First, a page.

Sunday, April 17, 2011

Reliable Tally of Gay Population Proves Elusive

by Carl Bialik

Wall Street Journal

April 16, 2011

How many gay, lesbian and bisexual people are there in the U.S.?

Until recently, little data existed to accurately answer that question, giving extended life to the claim attributed to Alfred Kinsey's work more than six decades ago that one in 10 adults is gay or bisexual. But that estimate has long been questioned by researchers for, among other things, being based heavily on interviews with prison inmates.

In recent years more surveys have included questions about sexual behavior and identity, giving researchers a better shot at making an estimate. They also have learned how difficult it can be to define homosexuality, and to determine to what extent survey answers are affected by the way the questions are asked.

The Census Bureau, for instance, says it saw the number of people who identified themselves as spouses to someone of the same sex drop by more than 50% in 2008 from a year earlier just because of how the questionnaire was organized. "It's a very difficult statistical issue," says Howard Hogan, the agency's associate director for demographic programs, of counting same-sex couples.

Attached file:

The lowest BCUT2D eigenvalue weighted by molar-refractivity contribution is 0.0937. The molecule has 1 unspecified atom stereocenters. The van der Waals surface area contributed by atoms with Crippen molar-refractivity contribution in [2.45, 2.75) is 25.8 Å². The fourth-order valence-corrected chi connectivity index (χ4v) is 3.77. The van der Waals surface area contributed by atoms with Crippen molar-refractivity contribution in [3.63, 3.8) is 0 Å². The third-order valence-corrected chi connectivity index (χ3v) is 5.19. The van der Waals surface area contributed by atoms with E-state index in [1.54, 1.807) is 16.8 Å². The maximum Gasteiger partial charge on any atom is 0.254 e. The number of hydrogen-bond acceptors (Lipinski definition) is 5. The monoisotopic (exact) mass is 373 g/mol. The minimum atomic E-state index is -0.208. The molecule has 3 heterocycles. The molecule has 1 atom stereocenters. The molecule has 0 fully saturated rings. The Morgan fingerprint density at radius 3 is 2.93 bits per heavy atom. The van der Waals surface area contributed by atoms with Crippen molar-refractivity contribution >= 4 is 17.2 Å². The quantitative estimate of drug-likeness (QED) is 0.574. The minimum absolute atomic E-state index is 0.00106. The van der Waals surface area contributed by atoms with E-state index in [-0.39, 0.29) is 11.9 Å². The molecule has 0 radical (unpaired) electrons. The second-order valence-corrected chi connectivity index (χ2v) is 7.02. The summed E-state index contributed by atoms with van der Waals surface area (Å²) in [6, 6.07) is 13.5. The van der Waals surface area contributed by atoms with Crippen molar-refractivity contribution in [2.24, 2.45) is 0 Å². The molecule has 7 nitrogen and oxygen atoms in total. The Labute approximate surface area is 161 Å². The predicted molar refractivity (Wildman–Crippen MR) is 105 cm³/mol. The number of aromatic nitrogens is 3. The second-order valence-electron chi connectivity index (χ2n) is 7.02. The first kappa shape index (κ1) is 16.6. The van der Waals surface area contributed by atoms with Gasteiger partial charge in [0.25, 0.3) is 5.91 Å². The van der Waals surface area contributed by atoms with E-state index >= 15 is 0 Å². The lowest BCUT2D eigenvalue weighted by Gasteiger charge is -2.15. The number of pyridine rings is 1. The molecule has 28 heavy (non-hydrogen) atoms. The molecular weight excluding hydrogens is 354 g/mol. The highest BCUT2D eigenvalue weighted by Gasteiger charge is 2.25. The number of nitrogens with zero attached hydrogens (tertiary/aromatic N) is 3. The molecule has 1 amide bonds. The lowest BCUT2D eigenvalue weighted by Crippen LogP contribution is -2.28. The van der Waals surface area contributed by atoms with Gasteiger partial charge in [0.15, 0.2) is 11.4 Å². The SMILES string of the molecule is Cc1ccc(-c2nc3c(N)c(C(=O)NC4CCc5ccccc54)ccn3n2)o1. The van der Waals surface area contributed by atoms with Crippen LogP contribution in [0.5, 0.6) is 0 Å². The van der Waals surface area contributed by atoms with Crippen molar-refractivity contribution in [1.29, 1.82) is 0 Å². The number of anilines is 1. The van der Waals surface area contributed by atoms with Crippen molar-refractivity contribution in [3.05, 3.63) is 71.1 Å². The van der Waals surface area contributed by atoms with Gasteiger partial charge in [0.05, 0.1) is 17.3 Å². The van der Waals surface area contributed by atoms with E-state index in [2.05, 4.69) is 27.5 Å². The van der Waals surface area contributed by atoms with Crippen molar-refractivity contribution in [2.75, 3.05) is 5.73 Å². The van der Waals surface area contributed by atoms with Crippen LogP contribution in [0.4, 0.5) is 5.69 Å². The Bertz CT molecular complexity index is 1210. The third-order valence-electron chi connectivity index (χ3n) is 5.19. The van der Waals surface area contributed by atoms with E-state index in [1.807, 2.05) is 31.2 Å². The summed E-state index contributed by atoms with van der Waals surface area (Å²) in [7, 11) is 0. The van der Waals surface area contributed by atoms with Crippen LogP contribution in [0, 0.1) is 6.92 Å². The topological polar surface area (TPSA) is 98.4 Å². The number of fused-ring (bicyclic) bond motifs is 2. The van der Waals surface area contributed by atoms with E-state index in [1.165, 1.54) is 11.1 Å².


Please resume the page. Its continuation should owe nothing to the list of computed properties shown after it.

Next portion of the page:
One of the most prominent social scientists in this field sought to produce a fresh estimate of the gay population recently, with what he and other researchers say are inconclusive results. In findings published last week, Gary Gates, a demographer and distinguished scholar at the Williams Institute of the University of California, Los Angeles, concluded that roughly 3.5% of Americans tell pollsters they identify themselves as lesbian, gay or bisexual.
To arrive at that figure, Dr. Gates simply averaged the results from five earlier surveys conducted over the past decade. By examining two additional surveys, Dr. Gates determined that an additional 0.3% identify themselves as transgender. That adds up to nearly nine million U.S. adults who identify as LGBT.


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